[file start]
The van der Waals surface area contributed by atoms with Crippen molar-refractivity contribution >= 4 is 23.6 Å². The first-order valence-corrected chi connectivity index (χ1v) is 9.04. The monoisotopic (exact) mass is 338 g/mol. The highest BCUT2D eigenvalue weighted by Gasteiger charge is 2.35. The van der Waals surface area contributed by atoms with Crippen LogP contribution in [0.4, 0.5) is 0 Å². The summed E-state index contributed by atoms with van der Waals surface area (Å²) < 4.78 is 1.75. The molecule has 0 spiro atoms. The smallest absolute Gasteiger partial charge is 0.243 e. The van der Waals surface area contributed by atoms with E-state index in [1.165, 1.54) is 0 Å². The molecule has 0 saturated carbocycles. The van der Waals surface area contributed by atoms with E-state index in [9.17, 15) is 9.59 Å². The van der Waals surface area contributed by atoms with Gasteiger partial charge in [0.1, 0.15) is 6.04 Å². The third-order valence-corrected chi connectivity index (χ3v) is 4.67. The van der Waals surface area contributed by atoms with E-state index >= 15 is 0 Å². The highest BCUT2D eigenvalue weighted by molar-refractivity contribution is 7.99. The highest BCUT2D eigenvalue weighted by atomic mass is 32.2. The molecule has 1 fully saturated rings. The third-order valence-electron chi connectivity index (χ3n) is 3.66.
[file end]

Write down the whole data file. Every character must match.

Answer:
The van der Waals surface area contributed by atoms with Crippen molar-refractivity contribution >= 4 is 23.6 Å². The first-order valence-corrected chi connectivity index (χ1v) is 9.04. The monoisotopic (exact) mass is 338 g/mol. The highest BCUT2D eigenvalue weighted by Gasteiger charge is 2.35. The van der Waals surface area contributed by atoms with Crippen LogP contribution in [0.4, 0.5) is 0 Å². The summed E-state index contributed by atoms with van der Waals surface area (Å²) < 4.78 is 1.75. The molecule has 0 spiro atoms. The smallest absolute Gasteiger partial charge is 0.243 e. The van der Waals surface area contributed by atoms with E-state index in [1.165, 1.54) is 0 Å². The molecule has 0 saturated carbocycles. The van der Waals surface area contributed by atoms with E-state index in [9.17, 15) is 9.59 Å². The van der Waals surface area contributed by atoms with Gasteiger partial charge in [0.1, 0.15) is 6.04 Å². The third-order valence-corrected chi connectivity index (χ3v) is 4.67. The van der Waals surface area contributed by atoms with E-state index >= 15 is 0 Å². The highest BCUT2D eigenvalue weighted by molar-refractivity contribution is 7.99. The highest BCUT2D eigenvalue weighted by atomic mass is 32.2. The molecule has 1 fully saturated rings. The third-order valence-electron chi connectivity index (χ3n) is 3.66.